Florida Rep. Bill Chappell Jr., who has been linked by federal investigators to the Pentagon procurement scandal, was defeated in his bid for reelection, state officials announced Friday after completing a tally of absentee ballots.
Complete but unofficial voting returns showed Chappell, a Democrat, trailing Republican Craig James, 124,667 to 125,394. The slim margin will bring a mandatory recount under Florida law.
In Oregon, meanwhile, late returns and absentee ballots gave four-term Republican Rep. Denny Smith a narrow victory over Democratic challenger Mike Kopetski. The final, unofficial tally announced Friday in the Oregon race, after absentee ballots were counted, showed 111,157 votes for Smith and 110,487 for Kopetski, a state representative.
If the Florida recount, scheduled to begin Monday, confirms Chappell's loss to James, Democrats will have gained three seats in the 101st Congress, making their margin 260 to 175. The Senate breakdown is 55 Democrats and 45 Republicans.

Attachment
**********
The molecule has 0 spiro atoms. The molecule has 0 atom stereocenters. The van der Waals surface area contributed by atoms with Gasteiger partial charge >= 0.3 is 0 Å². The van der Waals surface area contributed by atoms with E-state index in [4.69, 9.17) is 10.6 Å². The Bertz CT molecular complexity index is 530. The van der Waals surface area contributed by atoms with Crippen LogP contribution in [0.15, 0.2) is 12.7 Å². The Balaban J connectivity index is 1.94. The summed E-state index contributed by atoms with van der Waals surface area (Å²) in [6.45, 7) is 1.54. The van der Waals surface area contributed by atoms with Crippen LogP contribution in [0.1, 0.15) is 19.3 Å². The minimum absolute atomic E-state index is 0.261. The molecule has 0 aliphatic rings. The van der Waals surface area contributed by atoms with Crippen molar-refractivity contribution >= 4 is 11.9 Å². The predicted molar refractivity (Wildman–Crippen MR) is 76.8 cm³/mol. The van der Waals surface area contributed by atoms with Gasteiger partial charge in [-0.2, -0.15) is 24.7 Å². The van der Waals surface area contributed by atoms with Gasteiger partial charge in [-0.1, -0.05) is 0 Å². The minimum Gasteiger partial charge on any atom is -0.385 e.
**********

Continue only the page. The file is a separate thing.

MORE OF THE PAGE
Chappell's loss would open up the chairmanship of the influential Defense Appropriations subcommittee for Rep. John P. Murtha (D-Pa.), the next most senior member of the panel, and it would mark the second defeat in the 1988 election of a senior House member. House Banking Committee Chairman Fernand J. St Germain (D-R.I.) lost his seat in Tuesday's elections.
The other congressman whose activities are known to be under scrutiny in connection with the Pentagon probe, Democratic Rep. Roy Dyson of Maryland, narrowly escaped Chappell's apparent fate. A final, unofficial count in his district showed him a 951-vote winner over political newcomer Wayne Gilchrest, a Republican who tried to capitalize on Dyson's difficulties.